This guest contribution on the Altair Blog is written by the Additive Works Team. Additive Works is a member of the Altair Partner Alliance.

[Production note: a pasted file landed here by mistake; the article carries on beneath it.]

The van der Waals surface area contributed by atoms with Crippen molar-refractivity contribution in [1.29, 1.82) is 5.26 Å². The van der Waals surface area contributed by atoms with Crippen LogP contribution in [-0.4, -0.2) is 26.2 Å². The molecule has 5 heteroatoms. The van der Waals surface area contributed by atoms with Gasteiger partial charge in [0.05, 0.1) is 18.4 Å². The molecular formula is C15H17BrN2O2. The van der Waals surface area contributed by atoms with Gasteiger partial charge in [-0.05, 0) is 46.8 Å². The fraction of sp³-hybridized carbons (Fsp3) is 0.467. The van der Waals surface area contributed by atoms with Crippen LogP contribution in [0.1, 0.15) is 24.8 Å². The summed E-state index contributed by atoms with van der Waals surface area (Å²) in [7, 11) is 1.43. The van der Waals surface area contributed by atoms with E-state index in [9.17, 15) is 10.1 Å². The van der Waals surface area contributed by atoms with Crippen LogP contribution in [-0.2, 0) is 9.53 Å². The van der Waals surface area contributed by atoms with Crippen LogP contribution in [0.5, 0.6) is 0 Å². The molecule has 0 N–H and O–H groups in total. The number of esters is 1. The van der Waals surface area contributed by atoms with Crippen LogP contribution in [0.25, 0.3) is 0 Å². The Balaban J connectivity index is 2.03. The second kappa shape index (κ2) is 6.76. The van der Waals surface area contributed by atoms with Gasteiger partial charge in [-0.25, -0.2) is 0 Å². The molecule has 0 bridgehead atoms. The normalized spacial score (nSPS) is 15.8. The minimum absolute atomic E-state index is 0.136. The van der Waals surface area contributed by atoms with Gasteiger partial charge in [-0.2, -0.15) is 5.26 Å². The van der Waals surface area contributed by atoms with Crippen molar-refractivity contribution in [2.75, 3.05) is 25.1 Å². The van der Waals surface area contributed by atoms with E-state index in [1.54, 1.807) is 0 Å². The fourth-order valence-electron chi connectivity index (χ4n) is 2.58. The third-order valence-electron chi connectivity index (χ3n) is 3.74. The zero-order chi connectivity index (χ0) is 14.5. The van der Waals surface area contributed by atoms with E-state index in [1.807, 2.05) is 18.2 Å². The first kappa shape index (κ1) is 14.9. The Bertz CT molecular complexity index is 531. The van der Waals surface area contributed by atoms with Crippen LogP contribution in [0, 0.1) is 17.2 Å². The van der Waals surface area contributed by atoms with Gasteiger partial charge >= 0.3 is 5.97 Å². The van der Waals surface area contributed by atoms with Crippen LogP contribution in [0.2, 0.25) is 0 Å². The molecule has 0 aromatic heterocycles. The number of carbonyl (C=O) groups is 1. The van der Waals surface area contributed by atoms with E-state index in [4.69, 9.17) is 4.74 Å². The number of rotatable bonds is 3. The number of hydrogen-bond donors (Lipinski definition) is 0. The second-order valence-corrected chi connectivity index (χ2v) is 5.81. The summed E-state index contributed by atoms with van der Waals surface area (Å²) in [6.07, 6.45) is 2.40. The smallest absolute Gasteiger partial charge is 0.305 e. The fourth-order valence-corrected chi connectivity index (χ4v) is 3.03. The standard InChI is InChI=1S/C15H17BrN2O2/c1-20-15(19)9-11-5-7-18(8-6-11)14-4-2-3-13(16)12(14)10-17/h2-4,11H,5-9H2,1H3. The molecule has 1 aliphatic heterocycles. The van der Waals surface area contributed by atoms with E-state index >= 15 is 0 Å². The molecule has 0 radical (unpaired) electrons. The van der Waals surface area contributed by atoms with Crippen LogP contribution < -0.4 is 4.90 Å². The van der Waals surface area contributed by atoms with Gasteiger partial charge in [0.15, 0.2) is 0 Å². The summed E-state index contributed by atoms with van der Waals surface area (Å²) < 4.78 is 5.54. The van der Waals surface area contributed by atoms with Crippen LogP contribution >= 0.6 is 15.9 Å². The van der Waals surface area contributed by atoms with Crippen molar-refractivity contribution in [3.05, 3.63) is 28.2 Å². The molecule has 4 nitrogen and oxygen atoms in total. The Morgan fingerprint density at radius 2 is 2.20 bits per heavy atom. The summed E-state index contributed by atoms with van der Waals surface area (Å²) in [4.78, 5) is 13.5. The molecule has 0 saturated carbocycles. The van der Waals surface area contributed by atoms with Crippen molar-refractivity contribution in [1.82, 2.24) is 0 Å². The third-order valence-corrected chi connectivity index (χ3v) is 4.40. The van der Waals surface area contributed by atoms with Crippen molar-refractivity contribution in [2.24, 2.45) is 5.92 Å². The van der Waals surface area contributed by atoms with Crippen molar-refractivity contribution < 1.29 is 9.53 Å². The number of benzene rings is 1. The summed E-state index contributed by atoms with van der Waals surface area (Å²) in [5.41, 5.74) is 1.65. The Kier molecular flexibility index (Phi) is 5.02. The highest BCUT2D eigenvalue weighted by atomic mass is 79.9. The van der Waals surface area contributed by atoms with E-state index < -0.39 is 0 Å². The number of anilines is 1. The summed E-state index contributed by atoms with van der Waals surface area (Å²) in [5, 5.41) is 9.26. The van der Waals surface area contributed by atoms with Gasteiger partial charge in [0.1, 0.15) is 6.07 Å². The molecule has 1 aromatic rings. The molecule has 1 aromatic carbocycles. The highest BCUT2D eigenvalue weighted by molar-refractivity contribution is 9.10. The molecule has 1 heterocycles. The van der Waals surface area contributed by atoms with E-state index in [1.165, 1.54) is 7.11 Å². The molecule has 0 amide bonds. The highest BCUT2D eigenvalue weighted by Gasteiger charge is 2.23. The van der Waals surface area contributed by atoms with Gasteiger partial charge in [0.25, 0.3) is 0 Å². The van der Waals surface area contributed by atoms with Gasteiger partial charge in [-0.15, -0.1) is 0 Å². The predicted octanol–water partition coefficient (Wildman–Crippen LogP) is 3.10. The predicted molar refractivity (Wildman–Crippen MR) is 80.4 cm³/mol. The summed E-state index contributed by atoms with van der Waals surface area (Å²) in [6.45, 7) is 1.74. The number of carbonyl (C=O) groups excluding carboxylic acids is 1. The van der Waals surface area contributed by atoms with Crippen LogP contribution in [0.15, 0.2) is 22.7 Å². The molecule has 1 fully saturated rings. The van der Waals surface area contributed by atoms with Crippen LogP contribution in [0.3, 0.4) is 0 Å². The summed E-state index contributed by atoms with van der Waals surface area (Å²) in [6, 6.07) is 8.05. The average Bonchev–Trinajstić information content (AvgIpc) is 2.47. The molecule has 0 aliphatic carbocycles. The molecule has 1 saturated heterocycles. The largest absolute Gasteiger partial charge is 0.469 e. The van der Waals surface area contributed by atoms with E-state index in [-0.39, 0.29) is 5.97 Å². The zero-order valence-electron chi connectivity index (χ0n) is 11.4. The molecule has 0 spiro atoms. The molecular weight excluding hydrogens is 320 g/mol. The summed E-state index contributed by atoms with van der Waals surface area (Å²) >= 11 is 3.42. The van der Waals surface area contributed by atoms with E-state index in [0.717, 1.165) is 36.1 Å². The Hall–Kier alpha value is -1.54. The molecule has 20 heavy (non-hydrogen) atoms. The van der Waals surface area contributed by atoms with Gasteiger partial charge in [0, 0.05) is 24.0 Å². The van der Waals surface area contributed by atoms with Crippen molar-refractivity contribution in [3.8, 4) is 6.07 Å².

More lasers. More power. Higher build rates and lower costs per part. This is the main expectation for the new generation of laser beam melting machines with more than two lasers or even kilowatt lasers. But what’s happening if you increase the energy per time transferred to the process by magnitudes? Basically, you can expect macroscopic overheating of parts during the process, leading to unwanted additional shrinkage, graded microstructure or phases and varying mechanical material properties. Although the part seems to be okay after the process, this can still lead to further issues in post-processing like cracking during heat-treatment or application. Depending on the material and the maximum temperature reached, you may see that overheating has taken place. But is this sufficient for industrial production?